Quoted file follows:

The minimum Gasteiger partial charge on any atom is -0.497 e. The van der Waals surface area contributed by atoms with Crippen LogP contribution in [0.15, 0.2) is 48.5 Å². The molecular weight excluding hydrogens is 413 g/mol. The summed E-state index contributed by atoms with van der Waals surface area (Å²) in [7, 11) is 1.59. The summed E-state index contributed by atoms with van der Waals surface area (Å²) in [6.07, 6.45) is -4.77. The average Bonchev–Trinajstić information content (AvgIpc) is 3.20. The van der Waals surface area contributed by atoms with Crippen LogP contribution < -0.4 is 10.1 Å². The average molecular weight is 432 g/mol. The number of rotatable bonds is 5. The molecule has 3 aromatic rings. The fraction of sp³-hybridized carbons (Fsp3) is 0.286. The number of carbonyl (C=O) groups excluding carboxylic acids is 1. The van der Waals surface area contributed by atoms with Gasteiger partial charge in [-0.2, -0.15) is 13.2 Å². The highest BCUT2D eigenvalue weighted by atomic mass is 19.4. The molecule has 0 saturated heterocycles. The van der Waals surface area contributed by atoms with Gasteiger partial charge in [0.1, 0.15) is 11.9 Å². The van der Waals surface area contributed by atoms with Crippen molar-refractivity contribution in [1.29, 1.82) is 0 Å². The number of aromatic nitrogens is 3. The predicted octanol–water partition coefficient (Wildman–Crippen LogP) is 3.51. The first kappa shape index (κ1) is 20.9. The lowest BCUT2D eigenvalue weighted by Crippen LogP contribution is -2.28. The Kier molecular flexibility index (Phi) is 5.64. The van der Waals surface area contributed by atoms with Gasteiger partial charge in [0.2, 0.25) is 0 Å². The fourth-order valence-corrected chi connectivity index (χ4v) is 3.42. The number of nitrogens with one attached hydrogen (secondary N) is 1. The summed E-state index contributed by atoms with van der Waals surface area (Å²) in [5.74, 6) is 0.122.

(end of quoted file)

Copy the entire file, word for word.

The minimum Gasteiger partial charge on any atom is -0.497 e. The van der Waals surface area contributed by atoms with Crippen LogP contribution in [0.15, 0.2) is 48.5 Å². The molecular weight excluding hydrogens is 413 g/mol. The summed E-state index contributed by atoms with van der Waals surface area (Å²) in [7, 11) is 1.59. The summed E-state index contributed by atoms with van der Waals surface area (Å²) in [6.07, 6.45) is -4.77. The average Bonchev–Trinajstić information content (AvgIpc) is 3.20. The van der Waals surface area contributed by atoms with Crippen LogP contribution < -0.4 is 10.1 Å². The average molecular weight is 432 g/mol. The number of rotatable bonds is 5. The molecule has 3 aromatic rings. The fraction of sp³-hybridized carbons (Fsp3) is 0.286. The number of carbonyl (C=O) groups excluding carboxylic acids is 1. The van der Waals surface area contributed by atoms with Gasteiger partial charge in [-0.2, -0.15) is 13.2 Å². The highest BCUT2D eigenvalue weighted by atomic mass is 19.4. The molecule has 0 saturated heterocycles. The van der Waals surface area contributed by atoms with Gasteiger partial charge in [0.1, 0.15) is 11.9 Å². The van der Waals surface area contributed by atoms with Crippen molar-refractivity contribution in [1.29, 1.82) is 0 Å². The number of aromatic nitrogens is 3. The predicted octanol–water partition coefficient (Wildman–Crippen LogP) is 3.51. The first kappa shape index (κ1) is 20.9. The lowest BCUT2D eigenvalue weighted by Crippen LogP contribution is -2.28. The Kier molecular flexibility index (Phi) is 5.64. The van der Waals surface area contributed by atoms with Gasteiger partial charge in [0.2, 0.25) is 0 Å². The fourth-order valence-corrected chi connectivity index (χ4v) is 3.42. The number of nitrogens with one attached hydrogen (secondary N) is 1. The summed E-state index contributed by atoms with van der Waals surface area (Å²) in [5.74, 6) is 0.122.